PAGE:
context.setState({
stateKey: value,
});

You can check this official document for all of its methods.

Furthermore, to check a user’s input, we should use context.event. For example:

To determine if an input is a text:

context.event.isText

To access a user’s text input:

context.event.text

Again, you can check this official document for all of its methods.

Build an Echo Bot

Now, since we have learned about context and event, we can build a simple chatbot that echoes user’s text input by the following code:

When our bot receives a message, it will first check whether the message is a text message or not. If the message is a text message, then our bot will send what we just received back to the user by using the method context.sendText().

Manage State

State is an object that enables us to store and retrieve data of a user. For example, we can use it to maintain a counter that increments whenever it receives a message from a user.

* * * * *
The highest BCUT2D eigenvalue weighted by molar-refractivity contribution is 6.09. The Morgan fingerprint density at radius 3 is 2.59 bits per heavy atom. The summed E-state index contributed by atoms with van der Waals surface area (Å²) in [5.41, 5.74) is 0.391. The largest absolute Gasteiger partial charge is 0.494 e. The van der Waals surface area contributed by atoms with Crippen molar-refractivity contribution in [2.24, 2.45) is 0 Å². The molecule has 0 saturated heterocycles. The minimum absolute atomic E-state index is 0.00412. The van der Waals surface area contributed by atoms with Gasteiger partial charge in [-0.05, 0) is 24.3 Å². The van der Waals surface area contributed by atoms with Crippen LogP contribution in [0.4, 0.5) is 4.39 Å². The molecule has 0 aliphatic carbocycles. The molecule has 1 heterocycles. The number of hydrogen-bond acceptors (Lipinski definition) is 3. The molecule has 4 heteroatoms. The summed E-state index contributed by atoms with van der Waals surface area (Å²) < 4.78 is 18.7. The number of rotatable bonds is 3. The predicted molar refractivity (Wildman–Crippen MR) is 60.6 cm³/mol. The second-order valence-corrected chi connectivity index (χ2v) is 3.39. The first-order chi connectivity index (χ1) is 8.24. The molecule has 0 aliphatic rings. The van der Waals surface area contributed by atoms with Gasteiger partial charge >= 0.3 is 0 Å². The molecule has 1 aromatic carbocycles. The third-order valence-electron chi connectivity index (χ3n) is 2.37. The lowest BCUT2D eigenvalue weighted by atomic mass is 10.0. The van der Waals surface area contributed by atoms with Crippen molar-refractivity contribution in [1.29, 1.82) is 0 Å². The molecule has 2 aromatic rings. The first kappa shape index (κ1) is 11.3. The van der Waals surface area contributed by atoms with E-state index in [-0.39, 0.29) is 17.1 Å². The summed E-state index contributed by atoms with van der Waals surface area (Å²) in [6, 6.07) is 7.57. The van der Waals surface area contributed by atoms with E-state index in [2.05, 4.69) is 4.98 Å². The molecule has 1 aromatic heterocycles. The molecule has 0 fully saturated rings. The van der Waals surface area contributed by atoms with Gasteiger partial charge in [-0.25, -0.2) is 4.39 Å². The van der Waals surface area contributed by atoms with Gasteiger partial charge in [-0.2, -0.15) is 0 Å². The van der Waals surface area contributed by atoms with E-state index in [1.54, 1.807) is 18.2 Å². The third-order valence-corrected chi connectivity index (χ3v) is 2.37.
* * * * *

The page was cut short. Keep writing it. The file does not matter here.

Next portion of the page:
First, we have to set the initial state in the bottender.config.js file:

Next, we use context.state to retrieve data and use context.setState to store data:

Finally, we understand all the basics we should know to build the bot. It’s time to build the functionality of our bot.

Add a Todo

The first feature of our bot is enabling a user to add a todo. Therefore, we have to define the initial state of a user’s todos in the bottender.config.js: